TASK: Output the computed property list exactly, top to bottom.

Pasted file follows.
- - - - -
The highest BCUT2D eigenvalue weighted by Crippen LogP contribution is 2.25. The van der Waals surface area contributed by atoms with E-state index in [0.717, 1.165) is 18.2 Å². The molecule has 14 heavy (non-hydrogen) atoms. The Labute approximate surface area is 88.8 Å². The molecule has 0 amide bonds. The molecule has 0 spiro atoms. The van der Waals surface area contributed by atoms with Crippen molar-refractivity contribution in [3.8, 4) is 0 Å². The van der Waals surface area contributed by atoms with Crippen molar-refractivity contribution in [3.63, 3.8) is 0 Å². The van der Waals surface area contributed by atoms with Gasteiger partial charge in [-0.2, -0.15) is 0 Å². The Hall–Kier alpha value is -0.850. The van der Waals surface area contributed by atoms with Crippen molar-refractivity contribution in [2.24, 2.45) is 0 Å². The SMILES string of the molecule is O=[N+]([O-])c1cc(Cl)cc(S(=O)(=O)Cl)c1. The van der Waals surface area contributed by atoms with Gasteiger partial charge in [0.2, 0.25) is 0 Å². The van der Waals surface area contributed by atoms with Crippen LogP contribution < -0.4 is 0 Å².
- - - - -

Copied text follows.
The highest BCUT2D eigenvalue weighted by Crippen LogP contribution is 2.25. The van der Waals surface area contributed by atoms with E-state index in [0.717, 1.165) is 18.2 Å². The molecule has 14 heavy (non-hydrogen) atoms. The Labute approximate surface area is 88.8 Å². The molecule has 0 amide bonds. The molecule has 0 spiro atoms. The van der Waals surface area contributed by atoms with Crippen molar-refractivity contribution in [3.8, 4) is 0 Å². The van der Waals surface area contributed by atoms with Crippen molar-refractivity contribution in [3.63, 3.8) is 0 Å². The van der Waals surface area contributed by atoms with Gasteiger partial charge in [-0.2, -0.15) is 0 Å². The Hall–Kier alpha value is -0.850. The van der Waals surface area contributed by atoms with Crippen molar-refractivity contribution in [2.24, 2.45) is 0 Å². The SMILES string of the molecule is O=[N+]([O-])c1cc(Cl)cc(S(=O)(=O)Cl)c1. The van der Waals surface area contributed by atoms with Gasteiger partial charge in [0.2, 0.25) is 0 Å². The van der Waals surface area contributed by atoms with Crippen LogP contribution < -0.4 is 0 Å².